Drivers who violate the law face misdemeanor penalties. This can result in 4 points going on the driver’s license and/or fees and fines of up to $150. If violation of the law results in injury or death of a police officer, firefighter, or other emergency response person, the driver could face 15 years in prison and/or a fine of $7500.

First responders are there to keep us safe, especially if we find ourselves involved in a motor vehicle accident. As drivers, we need to repay the favor by making sure that first responders are safe when they’re on our roads. Being aware of your state’s laws so you know exactly what you need to do is best for keeping first responders safe, as well as keeping you out of legal trouble. By keeping first responders safe, we're helping them keep us safe.


While first responders are there to keep us safe in the event of a car collisions, they can't prevent them from happening. If you have been involved in an automobile accident call The Michigan Law Firm, PLLC at 844.4MI.FIRM for a free legal consultation  with an experienced accident attorney today. 

Michigan State Police Enforcing Distracted Driving Laws

Drivers might want to think twice the next time they want to send a text or take a Snapchat while driving around the Sterling Heights, Michigan intersection of Hall Road and Schoenherr Road. Police have promised to crack down on distracted driving around that intersection, as it has been ranked by the Michigan State Police as the 8th most dangerous intersection in Michigan. 

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The tight enforcement of distracted driving will be a team effort, as the intersection falls on the city borders of Utica, Sterling Heights, and Shelby Township. The video news story posted on ClickOnDetroit this morning featured an officer pulling over a driver who was traveling 60 mph, which is well over the posted speed limit of 45 mph. Going 15 miles per hour over the speed limit is legal grounds for a reckless driving ticket. Within a time frame of less than an hour, officers at the intersection pulled over several other drivers for careless driving, reckless driving, and distracted driving.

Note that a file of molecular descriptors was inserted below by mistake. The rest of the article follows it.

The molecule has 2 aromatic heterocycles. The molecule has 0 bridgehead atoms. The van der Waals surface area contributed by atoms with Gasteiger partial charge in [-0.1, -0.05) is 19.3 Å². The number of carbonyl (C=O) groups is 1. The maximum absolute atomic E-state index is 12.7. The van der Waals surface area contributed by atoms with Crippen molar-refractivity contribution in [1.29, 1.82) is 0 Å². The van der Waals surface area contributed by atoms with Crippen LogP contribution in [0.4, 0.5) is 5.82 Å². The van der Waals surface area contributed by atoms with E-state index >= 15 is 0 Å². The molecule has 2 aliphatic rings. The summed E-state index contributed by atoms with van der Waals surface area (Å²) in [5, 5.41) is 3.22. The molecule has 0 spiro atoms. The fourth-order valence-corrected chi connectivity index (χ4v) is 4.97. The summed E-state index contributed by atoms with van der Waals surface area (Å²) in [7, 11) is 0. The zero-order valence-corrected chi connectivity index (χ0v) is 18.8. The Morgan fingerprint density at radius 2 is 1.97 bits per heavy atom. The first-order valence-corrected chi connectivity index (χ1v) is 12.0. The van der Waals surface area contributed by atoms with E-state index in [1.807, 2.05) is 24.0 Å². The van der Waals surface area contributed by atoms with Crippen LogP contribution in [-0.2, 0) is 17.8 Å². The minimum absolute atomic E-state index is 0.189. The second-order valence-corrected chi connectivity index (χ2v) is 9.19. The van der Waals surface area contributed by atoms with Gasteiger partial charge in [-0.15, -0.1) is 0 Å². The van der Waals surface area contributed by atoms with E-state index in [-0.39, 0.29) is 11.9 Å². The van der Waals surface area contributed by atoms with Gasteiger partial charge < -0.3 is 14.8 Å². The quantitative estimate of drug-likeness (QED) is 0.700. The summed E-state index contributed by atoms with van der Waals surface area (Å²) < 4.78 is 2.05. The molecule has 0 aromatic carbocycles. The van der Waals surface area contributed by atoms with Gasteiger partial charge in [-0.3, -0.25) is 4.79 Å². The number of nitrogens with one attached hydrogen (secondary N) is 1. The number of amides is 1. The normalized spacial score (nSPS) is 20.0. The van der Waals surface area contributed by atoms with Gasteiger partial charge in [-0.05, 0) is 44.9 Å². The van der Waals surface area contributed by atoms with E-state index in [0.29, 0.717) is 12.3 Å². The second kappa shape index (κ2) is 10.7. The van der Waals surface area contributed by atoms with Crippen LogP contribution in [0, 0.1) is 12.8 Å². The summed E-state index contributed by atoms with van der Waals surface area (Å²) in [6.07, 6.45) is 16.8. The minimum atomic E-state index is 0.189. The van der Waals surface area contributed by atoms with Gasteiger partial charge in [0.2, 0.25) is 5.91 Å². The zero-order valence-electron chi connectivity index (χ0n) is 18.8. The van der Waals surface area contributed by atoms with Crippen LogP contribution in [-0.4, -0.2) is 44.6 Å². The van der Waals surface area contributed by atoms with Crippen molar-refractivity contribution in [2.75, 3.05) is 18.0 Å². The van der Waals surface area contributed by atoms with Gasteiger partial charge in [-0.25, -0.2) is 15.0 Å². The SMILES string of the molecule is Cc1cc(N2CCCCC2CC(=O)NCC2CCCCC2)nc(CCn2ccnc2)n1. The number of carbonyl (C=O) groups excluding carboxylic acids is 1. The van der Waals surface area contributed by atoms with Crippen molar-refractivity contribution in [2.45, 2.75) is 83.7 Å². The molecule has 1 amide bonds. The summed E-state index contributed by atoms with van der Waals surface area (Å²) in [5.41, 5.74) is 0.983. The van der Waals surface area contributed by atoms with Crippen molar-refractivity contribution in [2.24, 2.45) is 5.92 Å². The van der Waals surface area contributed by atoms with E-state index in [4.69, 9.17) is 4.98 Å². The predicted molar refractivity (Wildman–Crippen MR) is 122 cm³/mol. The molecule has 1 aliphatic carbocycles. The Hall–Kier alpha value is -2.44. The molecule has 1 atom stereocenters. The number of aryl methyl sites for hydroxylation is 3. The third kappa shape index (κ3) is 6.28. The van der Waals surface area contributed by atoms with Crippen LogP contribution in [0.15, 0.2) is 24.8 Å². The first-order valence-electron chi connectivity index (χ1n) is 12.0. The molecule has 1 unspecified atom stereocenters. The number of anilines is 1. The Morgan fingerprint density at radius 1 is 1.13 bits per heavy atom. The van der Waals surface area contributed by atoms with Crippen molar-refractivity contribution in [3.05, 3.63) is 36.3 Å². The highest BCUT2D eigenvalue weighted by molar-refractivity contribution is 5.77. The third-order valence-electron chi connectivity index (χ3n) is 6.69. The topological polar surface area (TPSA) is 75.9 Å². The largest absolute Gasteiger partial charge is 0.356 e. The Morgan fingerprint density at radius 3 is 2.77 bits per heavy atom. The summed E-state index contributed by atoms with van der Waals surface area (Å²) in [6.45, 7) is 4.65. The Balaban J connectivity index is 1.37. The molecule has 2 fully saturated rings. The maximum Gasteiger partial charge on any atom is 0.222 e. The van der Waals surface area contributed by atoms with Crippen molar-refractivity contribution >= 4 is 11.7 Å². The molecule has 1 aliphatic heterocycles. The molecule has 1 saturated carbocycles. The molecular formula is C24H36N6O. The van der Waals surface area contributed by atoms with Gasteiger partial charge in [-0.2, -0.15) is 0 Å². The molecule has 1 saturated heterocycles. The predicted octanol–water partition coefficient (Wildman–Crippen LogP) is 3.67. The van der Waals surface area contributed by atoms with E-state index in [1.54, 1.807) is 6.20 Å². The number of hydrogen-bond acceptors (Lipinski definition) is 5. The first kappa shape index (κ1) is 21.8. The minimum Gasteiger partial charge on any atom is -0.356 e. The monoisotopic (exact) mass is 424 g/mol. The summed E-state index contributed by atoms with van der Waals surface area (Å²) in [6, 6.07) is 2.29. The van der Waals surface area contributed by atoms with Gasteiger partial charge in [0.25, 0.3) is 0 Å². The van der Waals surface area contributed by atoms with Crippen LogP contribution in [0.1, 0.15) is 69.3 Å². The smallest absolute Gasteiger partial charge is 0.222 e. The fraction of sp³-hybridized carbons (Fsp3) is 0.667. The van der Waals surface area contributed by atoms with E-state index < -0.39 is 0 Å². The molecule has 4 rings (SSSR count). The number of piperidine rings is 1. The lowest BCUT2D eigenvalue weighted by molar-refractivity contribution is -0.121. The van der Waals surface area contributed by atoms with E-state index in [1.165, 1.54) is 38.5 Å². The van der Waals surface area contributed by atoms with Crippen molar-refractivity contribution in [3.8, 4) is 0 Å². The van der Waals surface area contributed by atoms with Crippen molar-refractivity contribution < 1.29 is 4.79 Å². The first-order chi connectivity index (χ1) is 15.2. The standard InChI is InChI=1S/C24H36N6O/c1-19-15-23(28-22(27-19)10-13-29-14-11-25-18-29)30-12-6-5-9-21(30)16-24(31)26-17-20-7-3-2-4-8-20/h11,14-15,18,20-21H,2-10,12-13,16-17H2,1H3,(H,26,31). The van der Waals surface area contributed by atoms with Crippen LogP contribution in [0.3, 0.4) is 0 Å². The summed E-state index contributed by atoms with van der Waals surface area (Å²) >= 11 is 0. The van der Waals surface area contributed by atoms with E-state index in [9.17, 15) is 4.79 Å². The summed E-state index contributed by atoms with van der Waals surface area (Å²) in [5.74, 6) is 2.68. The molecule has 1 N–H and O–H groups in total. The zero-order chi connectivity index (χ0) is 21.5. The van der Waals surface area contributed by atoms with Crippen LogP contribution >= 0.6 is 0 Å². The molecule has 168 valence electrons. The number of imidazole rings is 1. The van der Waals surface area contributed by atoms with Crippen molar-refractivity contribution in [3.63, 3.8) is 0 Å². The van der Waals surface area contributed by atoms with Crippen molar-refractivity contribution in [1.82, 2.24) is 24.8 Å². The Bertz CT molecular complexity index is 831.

“This is a matter of life and death. We have people on the streets dying in the United States of America because somebody felt it was so important to respond to a text or an email while driving,” Sterling Heights Police Department Chief John Berg said. The tri-city effort to curb distracted driving in the area is being called “Operation Blue Light”. 

As previously stated, this intersection is ranked the 8th most dangerous intersection in the state of Michigan. Leading causes to this ranking are the speed that drivers travel at on Hall Road, as well as the high volume of traffic the area experiences on a daily basis. Add in a dose of distracted driving, and the likelihood of an auto accident increases dramatically. "If you just look around in your cars you will see everyone on their cell phones, it’s actually kind of embarrassing,” Shelby Township Police Chief Robert Shelide told Local 4 News. 

Michigan State Police Car Accident Lawyer

The enhanced crackdown on distracted driving will begin on June 20th, as police will be looking for drivers who are not paying attention to the road or are using their cell phones while driving. The police departments want drivers to know that they are not doing this to simply write tickets, but to save a life instead. Traffic signs and billboards will be scattered throughout the area to bring awareness to drivers.